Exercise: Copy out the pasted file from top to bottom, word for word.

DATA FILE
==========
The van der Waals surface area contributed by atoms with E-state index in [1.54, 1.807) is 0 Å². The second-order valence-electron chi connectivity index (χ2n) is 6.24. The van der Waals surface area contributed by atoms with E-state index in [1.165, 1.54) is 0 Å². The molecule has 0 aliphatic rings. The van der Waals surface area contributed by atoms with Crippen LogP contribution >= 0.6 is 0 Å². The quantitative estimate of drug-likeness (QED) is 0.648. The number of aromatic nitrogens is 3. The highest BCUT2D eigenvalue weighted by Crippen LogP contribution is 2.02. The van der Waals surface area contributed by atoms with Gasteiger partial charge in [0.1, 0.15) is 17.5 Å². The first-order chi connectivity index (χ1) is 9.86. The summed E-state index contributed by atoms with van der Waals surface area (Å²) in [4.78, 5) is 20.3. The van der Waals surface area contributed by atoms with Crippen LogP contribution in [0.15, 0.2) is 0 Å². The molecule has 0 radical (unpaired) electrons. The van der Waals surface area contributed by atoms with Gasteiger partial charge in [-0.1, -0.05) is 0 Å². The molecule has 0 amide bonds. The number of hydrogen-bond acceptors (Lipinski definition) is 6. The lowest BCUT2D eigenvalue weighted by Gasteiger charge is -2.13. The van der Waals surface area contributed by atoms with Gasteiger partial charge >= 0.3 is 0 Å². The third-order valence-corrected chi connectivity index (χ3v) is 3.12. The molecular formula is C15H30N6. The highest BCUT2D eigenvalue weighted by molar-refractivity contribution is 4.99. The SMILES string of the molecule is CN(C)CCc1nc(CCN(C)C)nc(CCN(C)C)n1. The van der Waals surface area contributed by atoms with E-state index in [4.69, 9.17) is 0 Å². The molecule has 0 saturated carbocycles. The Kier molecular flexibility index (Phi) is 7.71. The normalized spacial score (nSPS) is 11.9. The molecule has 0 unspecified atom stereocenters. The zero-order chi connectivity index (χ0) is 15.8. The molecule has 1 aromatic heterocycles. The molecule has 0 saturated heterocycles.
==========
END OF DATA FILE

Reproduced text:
The van der Waals surface area contributed by atoms with E-state index in [1.54, 1.807) is 0 Å². The second-order valence-electron chi connectivity index (χ2n) is 6.24. The van der Waals surface area contributed by atoms with E-state index in [1.165, 1.54) is 0 Å². The molecule has 0 aliphatic rings. The van der Waals surface area contributed by atoms with Crippen LogP contribution >= 0.6 is 0 Å². The quantitative estimate of drug-likeness (QED) is 0.648. The number of aromatic nitrogens is 3. The highest BCUT2D eigenvalue weighted by Crippen LogP contribution is 2.02. The van der Waals surface area contributed by atoms with Gasteiger partial charge in [0.1, 0.15) is 17.5 Å². The first-order chi connectivity index (χ1) is 9.86. The summed E-state index contributed by atoms with van der Waals surface area (Å²) in [4.78, 5) is 20.3. The van der Waals surface area contributed by atoms with Crippen LogP contribution in [0.15, 0.2) is 0 Å². The molecule has 0 radical (unpaired) electrons. The van der Waals surface area contributed by atoms with Gasteiger partial charge in [-0.1, -0.05) is 0 Å². The molecule has 0 amide bonds. The number of hydrogen-bond acceptors (Lipinski definition) is 6. The lowest BCUT2D eigenvalue weighted by Gasteiger charge is -2.13. The van der Waals surface area contributed by atoms with Gasteiger partial charge >= 0.3 is 0 Å². The third-order valence-corrected chi connectivity index (χ3v) is 3.12. The molecular formula is C15H30N6. The highest BCUT2D eigenvalue weighted by molar-refractivity contribution is 4.99. The SMILES string of the molecule is CN(C)CCc1nc(CCN(C)C)nc(CCN(C)C)n1. The van der Waals surface area contributed by atoms with E-state index in [4.69, 9.17) is 0 Å². The molecule has 0 saturated carbocycles. The Kier molecular flexibility index (Phi) is 7.71. The normalized spacial score (nSPS) is 11.9. The molecule has 0 unspecified atom stereocenters. The zero-order chi connectivity index (χ0) is 15.8. The molecule has 1 aromatic heterocycles. The molecule has 0 saturated heterocycles.